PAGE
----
Scope and arrangement
The New York Shakespeare Festival Collection (1954-1992) measures 851 linear feet and consists of scripts, notes, correspondence, inter-office memoranda, production materials, reports, financial records, photographs, printed matter such as programs, brochures and posters, and other memorabilia. The records reflect the origin and activities of the New York Shakespeare Festival, its general administration, and the staging of its productions, including their creation, management, booking, and promotion. Original stage and costume design materials are absent. Also absent are the files of the Casting Office, except in the form of carbon copies in other series. There are also gaps in the files of the Associate Producer. Contracts were removed and require special permission of the curator. Oral history materials and some correspondence are restricted until the year 2043 in order to protect the privacy of individual persons.
The New York Shakespeare Festival records are arranged in fourteen series:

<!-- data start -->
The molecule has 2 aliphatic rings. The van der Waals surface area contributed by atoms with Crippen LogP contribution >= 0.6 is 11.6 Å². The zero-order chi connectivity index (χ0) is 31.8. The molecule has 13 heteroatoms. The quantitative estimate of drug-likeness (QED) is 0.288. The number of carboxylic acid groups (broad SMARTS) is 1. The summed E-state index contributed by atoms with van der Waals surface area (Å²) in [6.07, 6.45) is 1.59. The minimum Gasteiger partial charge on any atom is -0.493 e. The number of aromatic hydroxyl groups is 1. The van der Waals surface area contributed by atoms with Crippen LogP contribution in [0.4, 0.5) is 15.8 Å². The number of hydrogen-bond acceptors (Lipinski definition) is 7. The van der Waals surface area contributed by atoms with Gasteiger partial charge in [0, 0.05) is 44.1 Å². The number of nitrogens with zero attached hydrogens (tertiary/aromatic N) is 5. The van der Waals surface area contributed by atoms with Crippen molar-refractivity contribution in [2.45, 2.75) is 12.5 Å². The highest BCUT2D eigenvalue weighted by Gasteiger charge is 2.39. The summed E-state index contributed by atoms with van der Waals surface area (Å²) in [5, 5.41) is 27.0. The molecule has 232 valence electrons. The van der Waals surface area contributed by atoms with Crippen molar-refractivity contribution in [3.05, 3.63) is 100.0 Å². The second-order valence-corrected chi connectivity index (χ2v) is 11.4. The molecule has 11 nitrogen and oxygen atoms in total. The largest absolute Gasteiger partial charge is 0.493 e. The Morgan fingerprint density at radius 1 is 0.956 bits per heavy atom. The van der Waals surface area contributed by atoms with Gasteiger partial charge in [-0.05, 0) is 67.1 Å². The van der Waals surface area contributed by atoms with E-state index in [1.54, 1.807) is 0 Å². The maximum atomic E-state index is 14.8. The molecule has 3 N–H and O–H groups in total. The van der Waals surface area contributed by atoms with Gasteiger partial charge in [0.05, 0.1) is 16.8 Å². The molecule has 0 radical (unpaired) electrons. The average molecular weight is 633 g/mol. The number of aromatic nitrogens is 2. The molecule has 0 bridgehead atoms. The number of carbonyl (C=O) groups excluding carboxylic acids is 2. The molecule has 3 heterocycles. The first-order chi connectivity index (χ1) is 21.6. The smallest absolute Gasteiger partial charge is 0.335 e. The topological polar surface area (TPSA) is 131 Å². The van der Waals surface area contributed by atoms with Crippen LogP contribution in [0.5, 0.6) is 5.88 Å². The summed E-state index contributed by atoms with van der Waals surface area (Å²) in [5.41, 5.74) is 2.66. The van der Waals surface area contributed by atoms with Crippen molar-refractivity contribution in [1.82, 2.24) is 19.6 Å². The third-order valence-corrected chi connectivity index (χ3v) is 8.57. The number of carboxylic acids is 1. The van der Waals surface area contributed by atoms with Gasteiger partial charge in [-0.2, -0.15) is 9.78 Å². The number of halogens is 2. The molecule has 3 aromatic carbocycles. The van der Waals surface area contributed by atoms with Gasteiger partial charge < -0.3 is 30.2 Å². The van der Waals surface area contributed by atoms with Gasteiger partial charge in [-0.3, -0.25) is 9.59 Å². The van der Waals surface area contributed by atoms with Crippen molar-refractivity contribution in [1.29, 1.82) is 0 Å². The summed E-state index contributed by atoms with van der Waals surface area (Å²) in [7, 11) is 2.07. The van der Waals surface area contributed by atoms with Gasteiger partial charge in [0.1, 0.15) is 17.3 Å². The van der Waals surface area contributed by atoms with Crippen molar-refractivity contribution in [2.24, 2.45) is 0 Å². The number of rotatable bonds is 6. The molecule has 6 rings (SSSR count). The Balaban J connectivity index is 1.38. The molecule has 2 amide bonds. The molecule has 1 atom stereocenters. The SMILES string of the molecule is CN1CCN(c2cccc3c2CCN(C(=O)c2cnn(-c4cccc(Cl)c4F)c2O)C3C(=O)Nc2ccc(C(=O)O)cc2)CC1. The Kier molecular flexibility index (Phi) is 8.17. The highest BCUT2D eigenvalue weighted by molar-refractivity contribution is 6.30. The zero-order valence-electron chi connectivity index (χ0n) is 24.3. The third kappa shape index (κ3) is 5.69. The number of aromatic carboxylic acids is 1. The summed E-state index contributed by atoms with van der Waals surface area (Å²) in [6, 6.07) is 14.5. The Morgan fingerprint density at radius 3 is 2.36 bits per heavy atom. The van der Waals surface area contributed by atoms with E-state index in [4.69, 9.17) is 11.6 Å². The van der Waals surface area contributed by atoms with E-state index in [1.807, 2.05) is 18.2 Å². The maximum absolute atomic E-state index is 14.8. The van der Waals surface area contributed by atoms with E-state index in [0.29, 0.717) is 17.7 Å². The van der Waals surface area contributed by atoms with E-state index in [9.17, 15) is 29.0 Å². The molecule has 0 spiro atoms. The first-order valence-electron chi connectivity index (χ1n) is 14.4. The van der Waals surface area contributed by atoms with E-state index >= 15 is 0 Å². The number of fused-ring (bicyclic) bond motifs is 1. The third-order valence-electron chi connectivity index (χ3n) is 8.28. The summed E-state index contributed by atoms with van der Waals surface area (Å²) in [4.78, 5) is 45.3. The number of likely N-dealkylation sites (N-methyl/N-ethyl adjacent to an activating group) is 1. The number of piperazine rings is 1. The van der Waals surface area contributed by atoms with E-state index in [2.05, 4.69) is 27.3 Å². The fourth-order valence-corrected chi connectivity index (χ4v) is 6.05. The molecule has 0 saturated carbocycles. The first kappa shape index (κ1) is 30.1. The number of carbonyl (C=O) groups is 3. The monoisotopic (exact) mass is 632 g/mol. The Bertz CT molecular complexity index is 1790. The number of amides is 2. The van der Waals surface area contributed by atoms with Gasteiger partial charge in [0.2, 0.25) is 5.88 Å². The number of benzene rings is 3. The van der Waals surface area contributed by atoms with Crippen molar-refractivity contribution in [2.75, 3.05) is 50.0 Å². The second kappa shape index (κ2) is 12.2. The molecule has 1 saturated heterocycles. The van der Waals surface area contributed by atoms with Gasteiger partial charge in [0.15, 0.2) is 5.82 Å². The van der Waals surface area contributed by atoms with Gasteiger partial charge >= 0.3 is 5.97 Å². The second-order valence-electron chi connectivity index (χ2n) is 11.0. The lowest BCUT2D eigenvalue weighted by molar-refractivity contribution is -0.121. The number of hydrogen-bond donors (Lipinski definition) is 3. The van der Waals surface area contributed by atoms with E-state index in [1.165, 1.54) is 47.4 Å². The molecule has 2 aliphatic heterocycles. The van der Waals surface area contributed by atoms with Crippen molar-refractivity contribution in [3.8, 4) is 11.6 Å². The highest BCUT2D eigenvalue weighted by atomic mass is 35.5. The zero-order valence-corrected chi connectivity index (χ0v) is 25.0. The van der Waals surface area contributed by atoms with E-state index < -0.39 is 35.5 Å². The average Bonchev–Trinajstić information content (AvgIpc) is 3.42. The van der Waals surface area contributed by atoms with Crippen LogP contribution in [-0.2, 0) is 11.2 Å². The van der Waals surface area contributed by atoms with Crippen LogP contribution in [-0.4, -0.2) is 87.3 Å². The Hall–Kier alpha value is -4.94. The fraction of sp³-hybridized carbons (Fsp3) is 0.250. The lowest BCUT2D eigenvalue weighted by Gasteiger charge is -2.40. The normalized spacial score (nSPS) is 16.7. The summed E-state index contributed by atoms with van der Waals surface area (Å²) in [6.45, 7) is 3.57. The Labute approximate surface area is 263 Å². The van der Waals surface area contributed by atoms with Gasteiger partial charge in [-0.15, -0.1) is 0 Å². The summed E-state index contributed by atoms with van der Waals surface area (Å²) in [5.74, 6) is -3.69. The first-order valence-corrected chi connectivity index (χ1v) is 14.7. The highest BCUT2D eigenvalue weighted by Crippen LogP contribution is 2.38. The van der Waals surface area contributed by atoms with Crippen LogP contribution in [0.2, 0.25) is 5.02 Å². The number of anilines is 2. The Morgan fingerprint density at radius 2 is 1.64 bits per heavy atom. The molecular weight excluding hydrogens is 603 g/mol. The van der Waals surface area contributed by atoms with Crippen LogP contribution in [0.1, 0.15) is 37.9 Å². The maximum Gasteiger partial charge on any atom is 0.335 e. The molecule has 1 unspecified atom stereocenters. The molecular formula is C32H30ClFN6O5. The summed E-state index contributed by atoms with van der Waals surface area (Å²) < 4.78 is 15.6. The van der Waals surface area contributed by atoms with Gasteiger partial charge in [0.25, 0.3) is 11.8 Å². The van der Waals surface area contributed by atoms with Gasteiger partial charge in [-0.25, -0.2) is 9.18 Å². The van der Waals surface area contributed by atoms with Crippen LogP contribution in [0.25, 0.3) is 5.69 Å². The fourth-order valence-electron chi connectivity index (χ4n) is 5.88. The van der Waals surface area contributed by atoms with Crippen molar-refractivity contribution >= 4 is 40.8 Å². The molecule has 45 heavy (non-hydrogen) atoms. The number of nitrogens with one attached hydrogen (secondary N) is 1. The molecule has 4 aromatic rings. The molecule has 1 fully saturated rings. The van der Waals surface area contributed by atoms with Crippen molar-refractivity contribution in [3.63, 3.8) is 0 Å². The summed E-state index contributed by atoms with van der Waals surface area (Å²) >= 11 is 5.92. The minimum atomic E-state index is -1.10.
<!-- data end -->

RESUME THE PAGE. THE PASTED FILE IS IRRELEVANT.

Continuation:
The Administrative Office files are from the office of the producer, Joseph Papp. They contain correspondence, memoranda, meeting minutes, reports, subject files and clippings that document virtually every aspect of the New York Shakespeare Festival's operations, procedures, and programs. Certain functions within the NYSF's operations, such as fundraising (Development Office), eventually became their own departments, maintaining separate files. However, researchers will find some types of documents in this series that are also found in other series, such as Stage Manager's Reports (General Manager). The records of Papp's life before the founding of the Shakespeare Festival make up Series XIII Personal Papers. Photographs of his childhood and family were separated and form part of the Photograph series. The files contain voluminous correspondence between Papp and various city agencies, including the Dept. of Parks, the Mayor's Office, the Board of Education, and the Board of Estimate. The records also contain correspondence and information files concerning playwrights, directors, theater groups, lawyers, and unions. The records of the Administrative Office contain personnel files of administrative and production staff and communications between the producer and departmental staff within the NYSF. Virtually every issue affecting the NYSF can be found in this series, as most correspondence went first across Papp's desk. The Administrative Office files document the earliest activities of Joseph Papp including the formation of the New York Shakespeare Festival. The records document Papp's conflict with Robert Moses over the concept of free Shakespeare in the Park, the acquisition and restoration of the Astor Library and its renovation as the Public Theater, the fiscal crisis of the 1970s and the NYSF's four seasons at Lincoln Center. The records reveal Papp's ideas for productions and seasonal planning, special programs such as the Mobile Theater and the School Tour, and his plans for the future of the Festival. The records indicate Papp's personal interests, trips taken abroad, engagements accepted and declined, and his involvement in and endorsement of various causes affecting theater, such the NEA controversy, and other social causes. There are also files related to Papp's ideas about his successor, JoAnne Akalaitis.